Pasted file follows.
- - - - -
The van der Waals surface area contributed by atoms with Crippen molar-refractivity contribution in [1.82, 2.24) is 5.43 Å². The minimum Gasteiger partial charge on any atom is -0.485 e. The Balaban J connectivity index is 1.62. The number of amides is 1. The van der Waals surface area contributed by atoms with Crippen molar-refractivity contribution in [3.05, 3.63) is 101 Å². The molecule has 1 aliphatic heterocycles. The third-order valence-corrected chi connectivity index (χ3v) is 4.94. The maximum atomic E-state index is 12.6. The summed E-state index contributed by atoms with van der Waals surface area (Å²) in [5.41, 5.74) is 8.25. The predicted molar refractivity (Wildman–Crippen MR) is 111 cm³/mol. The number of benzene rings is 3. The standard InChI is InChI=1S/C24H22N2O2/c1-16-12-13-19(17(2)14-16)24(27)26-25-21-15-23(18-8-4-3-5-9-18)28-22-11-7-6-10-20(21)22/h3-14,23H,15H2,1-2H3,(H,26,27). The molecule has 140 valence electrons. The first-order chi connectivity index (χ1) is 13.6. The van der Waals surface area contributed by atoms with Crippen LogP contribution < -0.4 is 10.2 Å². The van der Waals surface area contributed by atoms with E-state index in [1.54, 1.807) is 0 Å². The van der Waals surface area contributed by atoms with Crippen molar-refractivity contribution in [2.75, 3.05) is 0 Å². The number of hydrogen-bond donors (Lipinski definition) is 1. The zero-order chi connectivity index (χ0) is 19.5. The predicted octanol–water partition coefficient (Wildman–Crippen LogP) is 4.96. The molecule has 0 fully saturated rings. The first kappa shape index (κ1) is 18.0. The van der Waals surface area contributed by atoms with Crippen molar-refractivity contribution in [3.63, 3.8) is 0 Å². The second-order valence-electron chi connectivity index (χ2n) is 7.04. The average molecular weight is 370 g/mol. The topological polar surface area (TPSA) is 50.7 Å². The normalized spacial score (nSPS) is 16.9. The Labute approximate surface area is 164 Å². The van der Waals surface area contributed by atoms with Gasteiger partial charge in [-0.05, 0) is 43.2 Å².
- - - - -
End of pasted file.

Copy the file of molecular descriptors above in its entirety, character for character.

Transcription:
The van der Waals surface area contributed by atoms with Crippen molar-refractivity contribution in [1.82, 2.24) is 5.43 Å². The minimum Gasteiger partial charge on any atom is -0.485 e. The Balaban J connectivity index is 1.62. The number of amides is 1. The van der Waals surface area contributed by atoms with Crippen molar-refractivity contribution in [3.05, 3.63) is 101 Å². The molecule has 1 aliphatic heterocycles. The third-order valence-corrected chi connectivity index (χ3v) is 4.94. The maximum atomic E-state index is 12.6. The summed E-state index contributed by atoms with van der Waals surface area (Å²) in [5.41, 5.74) is 8.25. The predicted molar refractivity (Wildman–Crippen MR) is 111 cm³/mol. The number of benzene rings is 3. The standard InChI is InChI=1S/C24H22N2O2/c1-16-12-13-19(17(2)14-16)24(27)26-25-21-15-23(18-8-4-3-5-9-18)28-22-11-7-6-10-20(21)22/h3-14,23H,15H2,1-2H3,(H,26,27). The molecule has 140 valence electrons. The first-order chi connectivity index (χ1) is 13.6. The van der Waals surface area contributed by atoms with Crippen LogP contribution < -0.4 is 10.2 Å². The van der Waals surface area contributed by atoms with E-state index in [1.54, 1.807) is 0 Å². The van der Waals surface area contributed by atoms with Crippen molar-refractivity contribution in [2.75, 3.05) is 0 Å². The number of hydrogen-bond donors (Lipinski definition) is 1. The zero-order chi connectivity index (χ0) is 19.5. The predicted octanol–water partition coefficient (Wildman–Crippen LogP) is 4.96. The molecule has 0 fully saturated rings. The first kappa shape index (κ1) is 18.0. The van der Waals surface area contributed by atoms with Crippen molar-refractivity contribution in [3.63, 3.8) is 0 Å². The second-order valence-electron chi connectivity index (χ2n) is 7.04. The average molecular weight is 370 g/mol. The topological polar surface area (TPSA) is 50.7 Å². The normalized spacial score (nSPS) is 16.9. The Labute approximate surface area is 164 Å². The van der Waals surface area contributed by atoms with Gasteiger partial charge in [-0.05, 0) is 43.2 Å².